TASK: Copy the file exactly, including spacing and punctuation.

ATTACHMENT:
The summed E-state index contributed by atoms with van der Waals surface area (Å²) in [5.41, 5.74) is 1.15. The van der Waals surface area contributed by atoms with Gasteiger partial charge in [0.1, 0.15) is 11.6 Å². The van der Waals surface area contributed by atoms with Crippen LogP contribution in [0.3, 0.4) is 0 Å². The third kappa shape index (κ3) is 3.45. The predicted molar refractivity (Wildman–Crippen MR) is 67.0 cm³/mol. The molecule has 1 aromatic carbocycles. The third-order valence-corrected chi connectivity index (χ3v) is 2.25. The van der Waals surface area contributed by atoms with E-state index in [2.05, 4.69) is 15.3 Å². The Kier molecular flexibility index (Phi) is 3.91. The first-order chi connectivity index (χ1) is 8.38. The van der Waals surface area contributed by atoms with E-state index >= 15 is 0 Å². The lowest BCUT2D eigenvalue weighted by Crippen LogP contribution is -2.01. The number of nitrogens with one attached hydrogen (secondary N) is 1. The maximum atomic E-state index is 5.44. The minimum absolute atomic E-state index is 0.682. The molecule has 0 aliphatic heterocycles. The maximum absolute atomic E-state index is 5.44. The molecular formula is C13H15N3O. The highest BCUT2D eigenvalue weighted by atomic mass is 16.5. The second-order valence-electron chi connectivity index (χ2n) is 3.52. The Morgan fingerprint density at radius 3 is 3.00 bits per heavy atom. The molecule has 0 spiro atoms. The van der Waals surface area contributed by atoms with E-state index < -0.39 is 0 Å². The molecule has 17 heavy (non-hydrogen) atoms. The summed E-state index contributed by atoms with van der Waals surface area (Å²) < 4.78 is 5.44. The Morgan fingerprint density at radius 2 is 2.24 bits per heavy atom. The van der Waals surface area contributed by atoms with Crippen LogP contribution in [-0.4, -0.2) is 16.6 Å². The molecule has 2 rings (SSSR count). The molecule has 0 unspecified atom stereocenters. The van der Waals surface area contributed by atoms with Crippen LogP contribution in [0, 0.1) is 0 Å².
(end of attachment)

The summed E-state index contributed by atoms with van der Waals surface area (Å²) in [5.41, 5.74) is 1.15. The van der Waals surface area contributed by atoms with Gasteiger partial charge in [0.1, 0.15) is 11.6 Å². The van der Waals surface area contributed by atoms with Crippen LogP contribution in [0.3, 0.4) is 0 Å². The third kappa shape index (κ3) is 3.45. The predicted molar refractivity (Wildman–Crippen MR) is 67.0 cm³/mol. The molecule has 1 aromatic carbocycles. The third-order valence-corrected chi connectivity index (χ3v) is 2.25. The van der Waals surface area contributed by atoms with E-state index in [2.05, 4.69) is 15.3 Å². The Kier molecular flexibility index (Phi) is 3.91. The first-order chi connectivity index (χ1) is 8.38. The van der Waals surface area contributed by atoms with E-state index >= 15 is 0 Å². The lowest BCUT2D eigenvalue weighted by Crippen LogP contribution is -2.01. The number of nitrogens with one attached hydrogen (secondary N) is 1. The maximum atomic E-state index is 5.44. The minimum absolute atomic E-state index is 0.682. The molecule has 0 aliphatic heterocycles. The maximum absolute atomic E-state index is 5.44. The molecular formula is C13H15N3O. The highest BCUT2D eigenvalue weighted by atomic mass is 16.5. The second-order valence-electron chi connectivity index (χ2n) is 3.52. The Morgan fingerprint density at radius 3 is 3.00 bits per heavy atom. The molecule has 0 spiro atoms. The van der Waals surface area contributed by atoms with E-state index < -0.39 is 0 Å². The molecule has 17 heavy (non-hydrogen) atoms. The summed E-state index contributed by atoms with van der Waals surface area (Å²) < 4.78 is 5.44. The Morgan fingerprint density at radius 2 is 2.24 bits per heavy atom. The van der Waals surface area contributed by atoms with Crippen LogP contribution in [-0.4, -0.2) is 16.6 Å². The molecule has 2 rings (SSSR count). The molecule has 0 unspecified atom stereocenters. The van der Waals surface area contributed by atoms with Crippen LogP contribution in [0, 0.1) is 0 Å².